Brand Central Station: Micro Branding – Multiple Personalities

You’ll need a different site for each brand. The question is: do you need a new site for every mood?

Got a headache? Go to www.excedrin.com. Want to color your hair? Go to www.clairol.com. Those are the brands you know and love. It probably didn’t occur to you to head over to www.bms.com.

Bristol-Myers Squibb is a $20 billion company doing business worldwide. But they have nowhere near the brand-name connection between need and solution that their products have. Why is that? Branding. What to do? Create multiple Web sites, of course.

I recently spoke to a company that writes software for the Department of Defense. Their client list includes customers like the Ballistic Missile Defense Organization. On the other hand, they sell agricultural accounting and information management software. Clearly, the guys building missiles and the guys driving tractors not only have nothing in common, they don’t feel comfortable buying from somebody who consorts with the other kind. Solution? Two Web sites.

But then they had a little problem. They have a project estimating tool that’s great for anybody and everybody. This is a product Uncle Sam can make use of just as well as Farmer John. What to do? Create a third Web site? Maybe, maybe not.

Sometimes different markets call for a different look and feel for same product. That software package, dressed up in olive drab, will appeal to the DoD a lot faster than if it’s clothed in a plain, blue suit. The same goes for draping it in denim coveralls. Tractor drivers will cotton to it faster in that style than they will if it’s wearing wing tips.

Create multiple Web sites for each vertical? When the verticals are that far apart, yes. But we’re not done yet. In time, the right choice will be to subdivide the brand by job responsibility within a given company, within a given market segment.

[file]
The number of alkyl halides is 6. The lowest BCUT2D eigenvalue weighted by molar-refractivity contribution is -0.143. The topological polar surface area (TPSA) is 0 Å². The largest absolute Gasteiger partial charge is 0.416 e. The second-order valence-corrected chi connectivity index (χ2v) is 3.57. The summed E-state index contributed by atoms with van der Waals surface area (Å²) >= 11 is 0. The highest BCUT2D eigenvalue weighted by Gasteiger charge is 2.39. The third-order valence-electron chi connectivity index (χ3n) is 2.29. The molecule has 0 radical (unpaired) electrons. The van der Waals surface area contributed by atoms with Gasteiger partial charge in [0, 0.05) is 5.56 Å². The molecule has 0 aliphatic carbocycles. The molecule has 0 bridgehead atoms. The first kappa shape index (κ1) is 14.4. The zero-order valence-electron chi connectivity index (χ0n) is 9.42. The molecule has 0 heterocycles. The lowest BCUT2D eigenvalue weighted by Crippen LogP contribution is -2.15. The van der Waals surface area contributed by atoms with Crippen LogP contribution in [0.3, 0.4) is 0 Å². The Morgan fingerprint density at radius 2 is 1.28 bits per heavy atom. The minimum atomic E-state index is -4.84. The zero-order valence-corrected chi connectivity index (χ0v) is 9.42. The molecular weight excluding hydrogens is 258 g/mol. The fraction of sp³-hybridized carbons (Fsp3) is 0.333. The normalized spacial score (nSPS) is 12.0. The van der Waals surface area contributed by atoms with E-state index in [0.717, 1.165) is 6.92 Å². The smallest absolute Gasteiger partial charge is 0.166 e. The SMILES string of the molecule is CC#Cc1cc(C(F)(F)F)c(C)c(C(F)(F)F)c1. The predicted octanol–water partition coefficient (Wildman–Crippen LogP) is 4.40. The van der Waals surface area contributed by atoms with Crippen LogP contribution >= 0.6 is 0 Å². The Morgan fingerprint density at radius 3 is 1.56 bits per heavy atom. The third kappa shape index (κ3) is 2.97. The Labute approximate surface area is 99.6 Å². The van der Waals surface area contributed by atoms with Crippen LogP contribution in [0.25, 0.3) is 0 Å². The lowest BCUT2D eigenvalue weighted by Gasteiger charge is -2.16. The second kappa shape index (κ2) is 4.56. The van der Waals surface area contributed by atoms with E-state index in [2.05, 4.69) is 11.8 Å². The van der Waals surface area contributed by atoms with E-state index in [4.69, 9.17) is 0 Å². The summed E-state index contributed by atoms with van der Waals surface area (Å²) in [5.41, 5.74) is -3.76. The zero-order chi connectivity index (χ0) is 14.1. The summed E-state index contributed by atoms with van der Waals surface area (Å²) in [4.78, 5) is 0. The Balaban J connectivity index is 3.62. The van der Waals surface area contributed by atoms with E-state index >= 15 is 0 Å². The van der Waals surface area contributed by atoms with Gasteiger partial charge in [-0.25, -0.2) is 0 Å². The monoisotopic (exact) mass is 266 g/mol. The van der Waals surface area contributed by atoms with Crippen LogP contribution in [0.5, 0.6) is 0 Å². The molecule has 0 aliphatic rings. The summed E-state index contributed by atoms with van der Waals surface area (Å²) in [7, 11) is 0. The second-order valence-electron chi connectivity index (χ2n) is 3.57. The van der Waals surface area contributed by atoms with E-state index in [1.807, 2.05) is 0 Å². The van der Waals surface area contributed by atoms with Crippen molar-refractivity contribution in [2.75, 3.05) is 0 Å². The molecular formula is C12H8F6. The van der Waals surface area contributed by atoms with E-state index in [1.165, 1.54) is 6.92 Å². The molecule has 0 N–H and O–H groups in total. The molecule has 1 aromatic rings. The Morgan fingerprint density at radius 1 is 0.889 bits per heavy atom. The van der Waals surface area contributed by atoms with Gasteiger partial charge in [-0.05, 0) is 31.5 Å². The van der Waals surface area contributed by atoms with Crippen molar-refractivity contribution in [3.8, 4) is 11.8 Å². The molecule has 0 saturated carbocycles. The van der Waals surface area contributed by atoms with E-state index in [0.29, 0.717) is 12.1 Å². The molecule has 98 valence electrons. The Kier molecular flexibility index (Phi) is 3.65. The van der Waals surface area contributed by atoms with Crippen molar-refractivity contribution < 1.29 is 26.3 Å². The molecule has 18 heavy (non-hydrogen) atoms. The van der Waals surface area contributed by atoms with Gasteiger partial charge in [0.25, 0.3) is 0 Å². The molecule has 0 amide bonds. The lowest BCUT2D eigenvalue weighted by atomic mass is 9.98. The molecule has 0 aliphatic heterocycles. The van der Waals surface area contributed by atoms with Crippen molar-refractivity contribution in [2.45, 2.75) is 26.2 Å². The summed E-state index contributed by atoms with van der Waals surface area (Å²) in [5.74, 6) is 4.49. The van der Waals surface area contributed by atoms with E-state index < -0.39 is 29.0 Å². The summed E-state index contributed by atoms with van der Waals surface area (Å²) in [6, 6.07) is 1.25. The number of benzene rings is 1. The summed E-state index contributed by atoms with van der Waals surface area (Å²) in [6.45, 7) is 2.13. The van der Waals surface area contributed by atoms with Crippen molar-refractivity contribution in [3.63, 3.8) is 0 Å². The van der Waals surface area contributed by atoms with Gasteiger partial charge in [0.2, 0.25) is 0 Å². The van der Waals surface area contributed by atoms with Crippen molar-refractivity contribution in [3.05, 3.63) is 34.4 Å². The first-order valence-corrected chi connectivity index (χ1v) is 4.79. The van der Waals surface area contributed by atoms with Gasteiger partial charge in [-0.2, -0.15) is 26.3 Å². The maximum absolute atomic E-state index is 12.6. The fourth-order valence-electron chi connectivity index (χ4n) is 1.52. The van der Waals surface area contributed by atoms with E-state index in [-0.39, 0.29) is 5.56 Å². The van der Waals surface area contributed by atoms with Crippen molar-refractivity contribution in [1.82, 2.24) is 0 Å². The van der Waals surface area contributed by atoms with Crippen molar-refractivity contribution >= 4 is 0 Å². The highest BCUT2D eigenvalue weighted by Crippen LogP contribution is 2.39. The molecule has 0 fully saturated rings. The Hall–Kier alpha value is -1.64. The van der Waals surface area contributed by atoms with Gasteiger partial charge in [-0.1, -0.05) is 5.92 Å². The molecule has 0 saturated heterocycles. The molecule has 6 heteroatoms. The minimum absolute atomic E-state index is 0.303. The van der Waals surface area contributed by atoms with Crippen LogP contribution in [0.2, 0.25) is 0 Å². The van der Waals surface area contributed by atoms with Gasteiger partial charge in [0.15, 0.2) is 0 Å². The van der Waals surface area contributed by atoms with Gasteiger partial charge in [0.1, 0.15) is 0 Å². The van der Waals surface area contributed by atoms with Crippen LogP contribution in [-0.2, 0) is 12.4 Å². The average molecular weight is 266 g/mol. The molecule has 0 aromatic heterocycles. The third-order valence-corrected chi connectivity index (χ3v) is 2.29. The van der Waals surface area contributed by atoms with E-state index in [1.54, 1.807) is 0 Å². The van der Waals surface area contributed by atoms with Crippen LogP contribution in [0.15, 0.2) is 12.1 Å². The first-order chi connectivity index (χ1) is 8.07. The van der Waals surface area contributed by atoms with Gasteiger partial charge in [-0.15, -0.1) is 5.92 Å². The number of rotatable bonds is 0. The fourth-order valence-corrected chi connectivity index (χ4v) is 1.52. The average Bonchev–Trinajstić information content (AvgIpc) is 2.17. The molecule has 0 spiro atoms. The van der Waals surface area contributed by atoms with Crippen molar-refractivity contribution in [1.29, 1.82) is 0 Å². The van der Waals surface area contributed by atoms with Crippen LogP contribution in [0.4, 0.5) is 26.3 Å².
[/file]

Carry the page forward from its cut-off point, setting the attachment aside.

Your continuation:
Different people within each company have different needs and respond to different offers, different language, and different branding. For those of you who missed the now out of print “Strategic Selling: The Unique Sales System Proven Successful by America’s Best Companies”, it may be worth looking for it in the used bin. Maybe “The New Conceptual Selling” by on of the same authors (Stephen E. Heiman, Warner Books, 1999) will fill the bill – I haven’t read it.

The original book divided prospective customers into four areas of interest: the product user, the economic buyer, the advisor, and the manager. Each of these individuals is motivated by different things in order to achieve different goals. Does your Web site recognize these divergent needs and offer up a different brand to each?

Is your product easy to use? Will it save money? Is it used successfully by others? Will it make a company more productive? The answer should be yes to all of the above and presented to different Web visitors in these different lights.

So now you have a Web site for a given vertical and a brand for buyer types within each vertical. While we’re at it, let’s add another layer: the size of the prospective customer’s business. That’s how many verticals multiplied by four types of buyers across four or five business size classifications. How much is all this going to cost? Wait! Don’t answer yet. Because we’re not done slicing and dicing yet.

How is your brand presented to John G. Smith who lives at 123 Main Street, Anytown, USA? Mr. Smith is an interesting mixture. He works for a manufacturing company in the textiles industry. His responsibilities revolve around facilities management and shop floor control. He’s more interested in quality than cost savings. He doesn’t eat meat. He has a flexible budget, but no ability to hire more people.

Does your site brand your product to cater to Mr. Smith’s hopes and fears and sway him with persuasion that is geared to his psyche? It will.

The same sort of tools being used to match up banner ads with Web surfers based on their clicks and their search terms – used to put the right message in front of the right person at the right time – can be used on your site to match up the right benefit statement to the prospect and deliver the right brand at the right time.

The Web is starting get interesting.